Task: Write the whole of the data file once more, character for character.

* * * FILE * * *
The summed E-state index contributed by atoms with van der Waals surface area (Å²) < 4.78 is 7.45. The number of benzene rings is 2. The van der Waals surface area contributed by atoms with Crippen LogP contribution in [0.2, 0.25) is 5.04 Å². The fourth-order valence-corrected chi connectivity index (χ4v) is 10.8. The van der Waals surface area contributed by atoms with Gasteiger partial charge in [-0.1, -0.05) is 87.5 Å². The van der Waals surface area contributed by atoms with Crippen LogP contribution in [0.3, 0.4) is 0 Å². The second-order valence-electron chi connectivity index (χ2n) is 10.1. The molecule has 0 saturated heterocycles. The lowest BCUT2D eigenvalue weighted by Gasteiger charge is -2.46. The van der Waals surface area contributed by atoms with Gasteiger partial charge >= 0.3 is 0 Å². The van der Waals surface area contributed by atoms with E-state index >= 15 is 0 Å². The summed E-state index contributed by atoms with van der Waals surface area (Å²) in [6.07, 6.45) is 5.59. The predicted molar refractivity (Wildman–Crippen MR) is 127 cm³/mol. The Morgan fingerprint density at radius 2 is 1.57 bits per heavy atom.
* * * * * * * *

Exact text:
The summed E-state index contributed by atoms with van der Waals surface area (Å²) < 4.78 is 7.45. The number of benzene rings is 2. The van der Waals surface area contributed by atoms with Crippen LogP contribution in [0.2, 0.25) is 5.04 Å². The fourth-order valence-corrected chi connectivity index (χ4v) is 10.8. The van der Waals surface area contributed by atoms with Gasteiger partial charge in [-0.1, -0.05) is 87.5 Å². The van der Waals surface area contributed by atoms with Crippen LogP contribution in [0.3, 0.4) is 0 Å². The second-order valence-electron chi connectivity index (χ2n) is 10.1. The molecule has 0 saturated heterocycles. The lowest BCUT2D eigenvalue weighted by Gasteiger charge is -2.46. The van der Waals surface area contributed by atoms with Gasteiger partial charge >= 0.3 is 0 Å². The van der Waals surface area contributed by atoms with E-state index >= 15 is 0 Å². The summed E-state index contributed by atoms with van der Waals surface area (Å²) in [6.07, 6.45) is 5.59. The predicted molar refractivity (Wildman–Crippen MR) is 127 cm³/mol. The Morgan fingerprint density at radius 2 is 1.57 bits per heavy atom.